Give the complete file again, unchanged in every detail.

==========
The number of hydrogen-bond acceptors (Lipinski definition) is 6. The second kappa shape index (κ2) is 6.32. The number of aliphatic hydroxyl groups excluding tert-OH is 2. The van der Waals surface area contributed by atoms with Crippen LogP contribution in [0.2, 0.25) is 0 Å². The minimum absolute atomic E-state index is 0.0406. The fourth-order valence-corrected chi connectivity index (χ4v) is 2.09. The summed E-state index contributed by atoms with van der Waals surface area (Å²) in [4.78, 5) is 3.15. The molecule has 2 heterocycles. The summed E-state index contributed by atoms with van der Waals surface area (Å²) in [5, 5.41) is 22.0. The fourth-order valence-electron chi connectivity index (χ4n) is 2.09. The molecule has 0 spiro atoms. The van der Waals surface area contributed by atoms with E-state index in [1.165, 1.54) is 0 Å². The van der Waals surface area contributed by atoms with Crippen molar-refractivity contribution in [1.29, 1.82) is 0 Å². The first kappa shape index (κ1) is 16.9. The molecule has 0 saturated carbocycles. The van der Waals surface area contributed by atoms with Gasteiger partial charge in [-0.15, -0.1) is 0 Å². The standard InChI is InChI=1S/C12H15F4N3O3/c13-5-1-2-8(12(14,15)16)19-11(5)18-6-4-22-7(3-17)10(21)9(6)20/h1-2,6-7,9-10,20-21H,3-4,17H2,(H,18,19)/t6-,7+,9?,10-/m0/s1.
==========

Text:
The number of hydrogen-bond acceptors (Lipinski definition) is 6. The second kappa shape index (κ2) is 6.32. The number of aliphatic hydroxyl groups excluding tert-OH is 2. The van der Waals surface area contributed by atoms with Crippen LogP contribution in [0.2, 0.25) is 0 Å². The minimum absolute atomic E-state index is 0.0406. The fourth-order valence-corrected chi connectivity index (χ4v) is 2.09. The summed E-state index contributed by atoms with van der Waals surface area (Å²) in [4.78, 5) is 3.15. The molecule has 2 heterocycles. The summed E-state index contributed by atoms with van der Waals surface area (Å²) in [5, 5.41) is 22.0. The fourth-order valence-electron chi connectivity index (χ4n) is 2.09. The molecule has 0 spiro atoms. The van der Waals surface area contributed by atoms with E-state index in [1.165, 1.54) is 0 Å². The van der Waals surface area contributed by atoms with Crippen molar-refractivity contribution in [1.29, 1.82) is 0 Å². The first kappa shape index (κ1) is 16.9. The molecule has 0 saturated carbocycles. The van der Waals surface area contributed by atoms with Gasteiger partial charge in [-0.15, -0.1) is 0 Å². The standard InChI is InChI=1S/C12H15F4N3O3/c13-5-1-2-8(12(14,15)16)19-11(5)18-6-4-22-7(3-17)10(21)9(6)20/h1-2,6-7,9-10,20-21H,3-4,17H2,(H,18,19)/t6-,7+,9?,10-/m0/s1.